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Tropical Species are Especially Vulnerable to Climate Change, According to Researchers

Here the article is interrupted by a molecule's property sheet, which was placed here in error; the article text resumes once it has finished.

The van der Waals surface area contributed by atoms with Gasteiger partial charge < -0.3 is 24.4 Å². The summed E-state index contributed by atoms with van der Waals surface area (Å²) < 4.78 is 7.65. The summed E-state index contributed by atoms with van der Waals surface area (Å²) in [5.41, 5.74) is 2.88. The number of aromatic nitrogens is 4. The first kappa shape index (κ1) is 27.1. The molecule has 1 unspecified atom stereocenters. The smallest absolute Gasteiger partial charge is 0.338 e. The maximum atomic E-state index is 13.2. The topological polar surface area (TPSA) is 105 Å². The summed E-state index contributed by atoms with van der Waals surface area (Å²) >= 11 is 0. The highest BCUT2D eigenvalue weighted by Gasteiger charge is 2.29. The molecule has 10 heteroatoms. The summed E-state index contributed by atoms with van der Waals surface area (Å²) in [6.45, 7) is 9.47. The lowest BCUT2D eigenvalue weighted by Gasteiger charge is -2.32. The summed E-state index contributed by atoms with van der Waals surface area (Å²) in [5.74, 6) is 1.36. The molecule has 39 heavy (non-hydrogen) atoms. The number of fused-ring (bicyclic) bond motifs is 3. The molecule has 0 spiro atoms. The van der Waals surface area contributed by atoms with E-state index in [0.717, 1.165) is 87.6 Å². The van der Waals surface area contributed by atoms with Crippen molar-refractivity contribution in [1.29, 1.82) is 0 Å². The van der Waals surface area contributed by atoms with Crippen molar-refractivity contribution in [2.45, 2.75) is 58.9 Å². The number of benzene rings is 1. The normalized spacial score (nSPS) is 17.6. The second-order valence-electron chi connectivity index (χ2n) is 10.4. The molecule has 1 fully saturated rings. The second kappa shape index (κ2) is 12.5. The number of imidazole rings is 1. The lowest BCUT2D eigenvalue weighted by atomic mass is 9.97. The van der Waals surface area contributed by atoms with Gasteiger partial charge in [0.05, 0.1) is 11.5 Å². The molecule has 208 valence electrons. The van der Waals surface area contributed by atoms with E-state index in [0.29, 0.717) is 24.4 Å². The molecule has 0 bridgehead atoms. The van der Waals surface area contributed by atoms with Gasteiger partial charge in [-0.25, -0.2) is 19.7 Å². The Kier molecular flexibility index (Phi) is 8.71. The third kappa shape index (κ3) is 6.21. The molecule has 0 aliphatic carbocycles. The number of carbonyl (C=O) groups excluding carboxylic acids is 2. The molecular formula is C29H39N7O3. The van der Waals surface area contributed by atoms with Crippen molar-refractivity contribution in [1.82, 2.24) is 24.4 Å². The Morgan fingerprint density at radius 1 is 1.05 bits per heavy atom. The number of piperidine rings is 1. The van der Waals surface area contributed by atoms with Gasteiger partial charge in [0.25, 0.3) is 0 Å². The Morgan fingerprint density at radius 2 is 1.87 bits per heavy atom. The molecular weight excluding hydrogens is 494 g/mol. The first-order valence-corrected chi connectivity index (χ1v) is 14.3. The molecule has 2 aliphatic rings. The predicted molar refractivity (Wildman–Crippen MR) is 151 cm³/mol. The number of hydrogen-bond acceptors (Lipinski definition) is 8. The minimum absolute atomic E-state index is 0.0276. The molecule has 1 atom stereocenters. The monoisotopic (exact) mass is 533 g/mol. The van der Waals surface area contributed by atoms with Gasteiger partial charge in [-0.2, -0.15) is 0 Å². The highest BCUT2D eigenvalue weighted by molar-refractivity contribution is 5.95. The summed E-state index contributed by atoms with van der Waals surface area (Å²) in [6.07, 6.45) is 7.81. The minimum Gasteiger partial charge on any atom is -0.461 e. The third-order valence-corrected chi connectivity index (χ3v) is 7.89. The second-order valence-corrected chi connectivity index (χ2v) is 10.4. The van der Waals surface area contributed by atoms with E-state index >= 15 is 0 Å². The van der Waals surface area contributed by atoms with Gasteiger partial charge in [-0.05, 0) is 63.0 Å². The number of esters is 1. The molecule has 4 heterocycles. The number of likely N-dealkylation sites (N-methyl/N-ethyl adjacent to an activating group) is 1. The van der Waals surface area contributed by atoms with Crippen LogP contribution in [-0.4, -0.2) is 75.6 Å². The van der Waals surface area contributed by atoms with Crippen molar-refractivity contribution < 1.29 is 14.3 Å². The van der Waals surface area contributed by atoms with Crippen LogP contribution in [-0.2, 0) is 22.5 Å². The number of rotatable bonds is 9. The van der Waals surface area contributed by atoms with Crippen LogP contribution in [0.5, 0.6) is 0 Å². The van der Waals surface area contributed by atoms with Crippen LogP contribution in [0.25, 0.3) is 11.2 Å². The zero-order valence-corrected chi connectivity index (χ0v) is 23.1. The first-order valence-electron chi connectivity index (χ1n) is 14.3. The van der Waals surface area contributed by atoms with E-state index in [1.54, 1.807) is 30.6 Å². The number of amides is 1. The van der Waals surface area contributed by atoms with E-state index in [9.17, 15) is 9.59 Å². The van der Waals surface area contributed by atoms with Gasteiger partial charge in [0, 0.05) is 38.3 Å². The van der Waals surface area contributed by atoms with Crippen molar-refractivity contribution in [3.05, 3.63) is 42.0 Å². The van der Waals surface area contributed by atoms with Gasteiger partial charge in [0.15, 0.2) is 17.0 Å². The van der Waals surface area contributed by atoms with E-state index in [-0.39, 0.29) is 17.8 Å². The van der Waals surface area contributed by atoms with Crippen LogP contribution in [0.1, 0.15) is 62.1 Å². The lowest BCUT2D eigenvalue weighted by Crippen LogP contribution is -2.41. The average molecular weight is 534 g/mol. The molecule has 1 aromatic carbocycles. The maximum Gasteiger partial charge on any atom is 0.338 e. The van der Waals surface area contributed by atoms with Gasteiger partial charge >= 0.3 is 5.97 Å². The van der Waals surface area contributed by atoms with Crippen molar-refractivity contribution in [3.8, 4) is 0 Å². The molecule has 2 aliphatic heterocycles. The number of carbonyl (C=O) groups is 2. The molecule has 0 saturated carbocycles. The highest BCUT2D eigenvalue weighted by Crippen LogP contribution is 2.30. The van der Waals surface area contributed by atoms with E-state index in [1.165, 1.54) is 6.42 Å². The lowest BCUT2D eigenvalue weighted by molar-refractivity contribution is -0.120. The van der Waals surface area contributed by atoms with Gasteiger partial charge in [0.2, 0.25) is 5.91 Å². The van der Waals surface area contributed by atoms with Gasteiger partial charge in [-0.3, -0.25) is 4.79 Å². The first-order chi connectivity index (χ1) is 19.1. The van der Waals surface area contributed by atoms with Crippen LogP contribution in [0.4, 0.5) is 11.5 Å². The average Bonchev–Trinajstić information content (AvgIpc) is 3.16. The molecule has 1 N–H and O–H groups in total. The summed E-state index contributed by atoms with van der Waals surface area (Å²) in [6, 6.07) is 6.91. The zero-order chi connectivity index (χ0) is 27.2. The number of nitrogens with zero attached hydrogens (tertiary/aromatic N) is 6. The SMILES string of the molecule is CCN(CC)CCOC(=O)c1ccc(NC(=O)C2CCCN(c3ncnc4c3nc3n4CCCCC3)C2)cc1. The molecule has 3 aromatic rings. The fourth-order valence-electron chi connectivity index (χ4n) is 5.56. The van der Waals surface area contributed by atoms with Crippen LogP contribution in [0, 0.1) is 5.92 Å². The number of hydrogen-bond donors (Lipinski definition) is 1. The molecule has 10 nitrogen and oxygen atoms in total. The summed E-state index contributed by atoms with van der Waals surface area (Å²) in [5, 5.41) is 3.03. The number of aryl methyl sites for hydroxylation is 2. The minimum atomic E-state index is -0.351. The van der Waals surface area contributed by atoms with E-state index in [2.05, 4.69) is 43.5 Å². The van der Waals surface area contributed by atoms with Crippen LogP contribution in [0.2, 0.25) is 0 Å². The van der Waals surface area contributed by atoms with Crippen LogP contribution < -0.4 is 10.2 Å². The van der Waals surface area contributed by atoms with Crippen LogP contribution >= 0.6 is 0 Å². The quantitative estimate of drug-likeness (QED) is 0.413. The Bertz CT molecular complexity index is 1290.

Changes in temperature and weather patterns pose a serious threat to the millions of animal, plant and fungi species found in the tropics. In an article published in Science, lead authors and biology Ph.D. students Timothy Perez and James Stroud explain how species found in environments such as the tropics have lower tolerances to climate change. With greater amounts of thermally sensitive species than environments found at higher latitudes, the threat of global climate change puts tropical species at a greater risk of extinction than their temperate counterparts. The article is coauthored with biology professor Kenneth Feeley. "The tropics are extremely important for society's well-being," Stroud said. "Rainforests absorb atmospheric carbon dioxide and produce oxygen, helping stabilize the world's climate. They also provide protection against floods and droughts and are a source of medicines and food. When climatic conditions change such that a species can no longer live there then it is likely to go extinct unless it is able to move to a new area where its preferred climate persists. Widespread extinctions can destabilize entire ecosystems."

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